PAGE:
Today, the Directors Guild of America announced its nominees for TV and commercials. Some of the shows involved are predictable (Homeland, Mad Men, Louie, Girls), while others aren’t (check out that Reality category!). The list:

Dramatic Series:
Michael Cuesta, Showtime’s Homeland, “The Choice”
Jennifer Getzinger, AMC’s Mad Men, “A Little Kiss”
Lesli Linka Glatter, Showtime’s Homeland, “Q&A”
Rian Johnson, AMC’s Breaking Bad, “Fifty-One”
Greg Mottola, HBO’s The Newsroom, “We Just Decided To”

Comedy Series:
Louis C.K., FX’s Louie, “New Year’s Eve”
Mark Cendrowski, CBS’s The Big Bang Theory, “The Date Night Variable”
Bryan Cranston, ABC’s Modern Family, “Election Day”
Lena Dunham, HBO’s Girls, “Pilot”
Beth McCarthy-Miller, NBC’s 30 Rock, “Live from Studio 8H” READ FULL STORY

Jon Stewart says Hugh Grant was worst 'Daily Show' guest ever; Grant agrees

Hugh Grant has responded to Jon Stewart calling him the worst Daily Show guest of all time in the Hugh Grantiest way possible: with winning self-deprecation.

On Friday, Stephen Colbert interviewed Stewart before a sold-out audience in Montclair, New Jersey as a fundraiser for the Montclair Film Festival. Their conversation was wide-ranging, covering everything from how Stewart almost quit The Daily Show shortly after being hired to the duo’s marriage advice. But one of the buzziest moments came when Stewart revealed that in the nine years he’s been with the show, his least favorite guest was the floppy-haired stutterer Hugh Grant. Here’s Third Beat Magazine‘s summary of what Stewart said:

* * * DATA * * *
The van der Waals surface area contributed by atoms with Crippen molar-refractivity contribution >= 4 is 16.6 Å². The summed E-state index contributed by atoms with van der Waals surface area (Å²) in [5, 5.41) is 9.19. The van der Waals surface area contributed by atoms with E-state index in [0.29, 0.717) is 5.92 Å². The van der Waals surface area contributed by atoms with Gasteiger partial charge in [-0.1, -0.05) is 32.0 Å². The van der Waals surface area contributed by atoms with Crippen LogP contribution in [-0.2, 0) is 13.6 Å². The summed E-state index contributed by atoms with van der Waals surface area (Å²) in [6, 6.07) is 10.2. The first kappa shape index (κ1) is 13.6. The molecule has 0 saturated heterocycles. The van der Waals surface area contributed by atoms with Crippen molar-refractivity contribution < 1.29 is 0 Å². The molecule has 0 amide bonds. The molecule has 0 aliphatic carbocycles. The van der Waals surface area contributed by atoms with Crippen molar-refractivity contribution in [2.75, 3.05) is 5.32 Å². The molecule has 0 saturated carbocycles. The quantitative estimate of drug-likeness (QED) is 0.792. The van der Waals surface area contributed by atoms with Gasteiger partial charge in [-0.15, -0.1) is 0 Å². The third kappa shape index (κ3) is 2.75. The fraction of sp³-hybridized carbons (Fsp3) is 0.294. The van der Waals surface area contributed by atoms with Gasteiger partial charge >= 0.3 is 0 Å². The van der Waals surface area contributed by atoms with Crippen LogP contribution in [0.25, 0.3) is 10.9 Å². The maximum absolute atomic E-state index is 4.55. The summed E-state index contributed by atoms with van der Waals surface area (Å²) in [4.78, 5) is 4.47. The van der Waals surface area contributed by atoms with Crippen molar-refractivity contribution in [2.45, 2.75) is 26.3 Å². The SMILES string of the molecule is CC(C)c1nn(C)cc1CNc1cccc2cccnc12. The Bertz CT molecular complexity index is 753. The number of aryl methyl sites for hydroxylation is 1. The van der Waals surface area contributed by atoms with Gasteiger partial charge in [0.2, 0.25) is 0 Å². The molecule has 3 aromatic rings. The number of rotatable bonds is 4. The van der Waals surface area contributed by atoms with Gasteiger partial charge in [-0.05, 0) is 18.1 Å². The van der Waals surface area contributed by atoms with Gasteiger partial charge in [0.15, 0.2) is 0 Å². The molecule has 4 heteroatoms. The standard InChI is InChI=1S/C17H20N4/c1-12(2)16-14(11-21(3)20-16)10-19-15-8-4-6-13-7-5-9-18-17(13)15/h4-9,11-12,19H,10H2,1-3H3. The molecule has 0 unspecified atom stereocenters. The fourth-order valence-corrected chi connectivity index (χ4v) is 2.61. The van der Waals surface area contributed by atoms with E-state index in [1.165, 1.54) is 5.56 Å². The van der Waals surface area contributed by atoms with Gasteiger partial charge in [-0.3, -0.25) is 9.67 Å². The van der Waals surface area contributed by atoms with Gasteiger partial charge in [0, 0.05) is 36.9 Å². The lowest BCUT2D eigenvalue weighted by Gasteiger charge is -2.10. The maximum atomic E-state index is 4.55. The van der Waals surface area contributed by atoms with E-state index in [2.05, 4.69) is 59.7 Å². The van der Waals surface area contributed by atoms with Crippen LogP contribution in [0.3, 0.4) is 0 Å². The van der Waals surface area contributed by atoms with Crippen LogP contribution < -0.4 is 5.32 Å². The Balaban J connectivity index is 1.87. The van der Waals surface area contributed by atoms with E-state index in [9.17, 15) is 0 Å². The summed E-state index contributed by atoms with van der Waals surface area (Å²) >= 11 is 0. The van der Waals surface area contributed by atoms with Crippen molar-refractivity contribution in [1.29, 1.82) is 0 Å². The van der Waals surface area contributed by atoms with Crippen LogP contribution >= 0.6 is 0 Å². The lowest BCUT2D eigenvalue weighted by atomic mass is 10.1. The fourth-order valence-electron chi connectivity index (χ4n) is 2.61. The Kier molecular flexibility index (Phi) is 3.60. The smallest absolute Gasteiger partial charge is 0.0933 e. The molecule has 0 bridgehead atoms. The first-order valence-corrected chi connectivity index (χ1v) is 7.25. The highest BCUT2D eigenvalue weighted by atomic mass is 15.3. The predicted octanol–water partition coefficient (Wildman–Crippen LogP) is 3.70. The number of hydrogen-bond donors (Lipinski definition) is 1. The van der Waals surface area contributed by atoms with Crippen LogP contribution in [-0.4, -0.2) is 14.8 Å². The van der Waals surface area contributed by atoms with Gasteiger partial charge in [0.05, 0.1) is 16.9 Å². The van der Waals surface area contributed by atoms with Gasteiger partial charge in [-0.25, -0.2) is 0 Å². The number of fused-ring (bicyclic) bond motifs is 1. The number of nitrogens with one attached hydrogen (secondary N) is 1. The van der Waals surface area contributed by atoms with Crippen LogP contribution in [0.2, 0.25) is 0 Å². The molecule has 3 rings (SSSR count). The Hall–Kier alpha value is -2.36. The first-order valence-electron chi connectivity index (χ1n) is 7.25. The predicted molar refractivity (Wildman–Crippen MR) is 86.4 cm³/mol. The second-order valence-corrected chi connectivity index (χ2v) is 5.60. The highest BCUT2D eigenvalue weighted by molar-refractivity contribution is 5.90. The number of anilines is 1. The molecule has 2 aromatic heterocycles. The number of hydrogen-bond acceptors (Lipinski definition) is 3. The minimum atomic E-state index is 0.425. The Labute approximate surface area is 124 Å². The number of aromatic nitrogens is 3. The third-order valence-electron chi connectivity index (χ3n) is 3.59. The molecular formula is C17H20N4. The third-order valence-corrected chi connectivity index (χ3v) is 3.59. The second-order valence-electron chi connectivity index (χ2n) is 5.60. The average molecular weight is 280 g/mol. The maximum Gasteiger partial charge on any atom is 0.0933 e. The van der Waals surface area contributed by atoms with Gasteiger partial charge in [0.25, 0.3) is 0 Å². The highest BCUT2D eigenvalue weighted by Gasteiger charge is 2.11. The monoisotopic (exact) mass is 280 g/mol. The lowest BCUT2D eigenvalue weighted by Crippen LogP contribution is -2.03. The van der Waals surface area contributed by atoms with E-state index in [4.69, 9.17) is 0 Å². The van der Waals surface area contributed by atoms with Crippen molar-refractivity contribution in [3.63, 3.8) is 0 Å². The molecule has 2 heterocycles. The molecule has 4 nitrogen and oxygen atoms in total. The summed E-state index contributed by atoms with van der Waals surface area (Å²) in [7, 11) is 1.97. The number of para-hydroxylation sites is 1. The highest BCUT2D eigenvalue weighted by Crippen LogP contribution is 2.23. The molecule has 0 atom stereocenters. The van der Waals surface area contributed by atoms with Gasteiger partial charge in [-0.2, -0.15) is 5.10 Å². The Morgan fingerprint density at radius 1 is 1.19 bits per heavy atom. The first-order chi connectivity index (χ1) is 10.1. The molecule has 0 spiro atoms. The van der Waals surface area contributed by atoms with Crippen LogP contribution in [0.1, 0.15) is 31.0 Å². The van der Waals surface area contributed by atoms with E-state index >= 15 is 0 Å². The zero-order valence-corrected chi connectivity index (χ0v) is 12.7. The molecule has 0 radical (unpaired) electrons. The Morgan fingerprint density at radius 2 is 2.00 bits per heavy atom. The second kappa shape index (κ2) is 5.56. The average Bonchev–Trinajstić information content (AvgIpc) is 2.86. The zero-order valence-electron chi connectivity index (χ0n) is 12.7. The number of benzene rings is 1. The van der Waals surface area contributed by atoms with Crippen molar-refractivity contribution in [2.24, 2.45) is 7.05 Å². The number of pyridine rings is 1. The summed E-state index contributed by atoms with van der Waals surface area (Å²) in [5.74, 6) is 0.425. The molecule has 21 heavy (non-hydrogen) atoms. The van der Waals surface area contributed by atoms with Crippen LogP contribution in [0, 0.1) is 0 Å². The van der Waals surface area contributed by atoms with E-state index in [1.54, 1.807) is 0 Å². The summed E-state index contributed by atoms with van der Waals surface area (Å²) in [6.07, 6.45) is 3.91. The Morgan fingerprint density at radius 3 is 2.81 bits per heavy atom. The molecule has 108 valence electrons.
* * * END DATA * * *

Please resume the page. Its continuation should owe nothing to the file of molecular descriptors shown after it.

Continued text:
Grant spent his time at the studio complaining that he had other places to be. “He’s giving everyone sh– the whole time, and he’s a big pain in the ass,” Stewart recalled. Grant also complained to the staff about the clip that was selected of the movie he was promoting, Did You Hear About the Morgans? Jon Stewart almost quit Daily Show over “asshole” coworkers — a clip that was obviously supplied by the film’s publicist. Stewart recalls Grant angrily asking “What is that clip? It’s a terrible clip.” “Well, then make a better f–ing movie,” Stewart said, adding that he would “never” have Grant back.

Grant apparently didn’t get wind of the comment until today. He gave a charming response to Stewart’s remarks via Twitter:


Best of 2012 (Behind the Scenes): 'Daily Show' EP explains birth of Bulls#%t Mountain